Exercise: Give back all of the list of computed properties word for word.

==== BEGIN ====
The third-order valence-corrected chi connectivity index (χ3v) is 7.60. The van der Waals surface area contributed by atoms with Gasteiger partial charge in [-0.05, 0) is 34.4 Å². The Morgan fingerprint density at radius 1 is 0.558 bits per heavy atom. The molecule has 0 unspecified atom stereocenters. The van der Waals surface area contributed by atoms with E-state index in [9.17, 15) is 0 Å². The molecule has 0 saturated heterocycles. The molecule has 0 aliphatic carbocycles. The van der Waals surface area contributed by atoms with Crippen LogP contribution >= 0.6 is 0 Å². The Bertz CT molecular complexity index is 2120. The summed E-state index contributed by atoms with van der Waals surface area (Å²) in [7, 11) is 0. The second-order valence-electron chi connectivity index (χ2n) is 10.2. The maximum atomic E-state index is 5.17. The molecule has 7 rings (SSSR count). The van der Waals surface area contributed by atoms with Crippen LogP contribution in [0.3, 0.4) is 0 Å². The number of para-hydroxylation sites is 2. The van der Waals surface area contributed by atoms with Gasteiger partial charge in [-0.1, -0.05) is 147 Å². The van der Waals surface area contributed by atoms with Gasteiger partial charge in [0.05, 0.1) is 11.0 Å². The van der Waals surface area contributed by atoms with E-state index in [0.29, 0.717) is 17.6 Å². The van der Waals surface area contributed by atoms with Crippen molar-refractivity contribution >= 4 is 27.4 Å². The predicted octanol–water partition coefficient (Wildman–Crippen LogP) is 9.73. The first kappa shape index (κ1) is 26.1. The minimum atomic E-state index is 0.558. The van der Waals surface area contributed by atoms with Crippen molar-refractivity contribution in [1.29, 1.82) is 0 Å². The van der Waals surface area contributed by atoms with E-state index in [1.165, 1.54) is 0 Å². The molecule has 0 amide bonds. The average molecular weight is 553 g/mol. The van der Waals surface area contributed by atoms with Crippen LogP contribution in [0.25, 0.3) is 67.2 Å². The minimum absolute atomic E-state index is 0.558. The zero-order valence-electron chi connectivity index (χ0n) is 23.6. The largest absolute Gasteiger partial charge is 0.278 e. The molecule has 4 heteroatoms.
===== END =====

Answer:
The third-order valence-corrected chi connectivity index (χ3v) is 7.60. The van der Waals surface area contributed by atoms with Gasteiger partial charge in [-0.05, 0) is 34.4 Å². The Morgan fingerprint density at radius 1 is 0.558 bits per heavy atom. The molecule has 0 unspecified atom stereocenters. The van der Waals surface area contributed by atoms with E-state index in [9.17, 15) is 0 Å². The molecule has 0 saturated heterocycles. The molecule has 0 aliphatic carbocycles. The van der Waals surface area contributed by atoms with Crippen LogP contribution >= 0.6 is 0 Å². The Bertz CT molecular complexity index is 2120. The summed E-state index contributed by atoms with van der Waals surface area (Å²) in [7, 11) is 0. The second-order valence-electron chi connectivity index (χ2n) is 10.2. The maximum atomic E-state index is 5.17. The molecule has 7 rings (SSSR count). The van der Waals surface area contributed by atoms with Crippen LogP contribution in [0.3, 0.4) is 0 Å². The number of para-hydroxylation sites is 2. The van der Waals surface area contributed by atoms with Gasteiger partial charge in [-0.1, -0.05) is 147 Å². The van der Waals surface area contributed by atoms with Gasteiger partial charge in [0.05, 0.1) is 11.0 Å². The van der Waals surface area contributed by atoms with E-state index in [0.29, 0.717) is 17.6 Å². The van der Waals surface area contributed by atoms with Crippen molar-refractivity contribution >= 4 is 27.4 Å². The predicted octanol–water partition coefficient (Wildman–Crippen LogP) is 9.73. The first kappa shape index (κ1) is 26.1. The minimum atomic E-state index is 0.558. The van der Waals surface area contributed by atoms with Crippen molar-refractivity contribution in [1.29, 1.82) is 0 Å². The van der Waals surface area contributed by atoms with E-state index in [1.165, 1.54) is 0 Å². The molecule has 0 amide bonds. The average molecular weight is 553 g/mol. The van der Waals surface area contributed by atoms with Crippen LogP contribution in [0.25, 0.3) is 67.2 Å². The minimum absolute atomic E-state index is 0.558. The zero-order valence-electron chi connectivity index (χ0n) is 23.6. The largest absolute Gasteiger partial charge is 0.278 e. The molecule has 4 heteroatoms.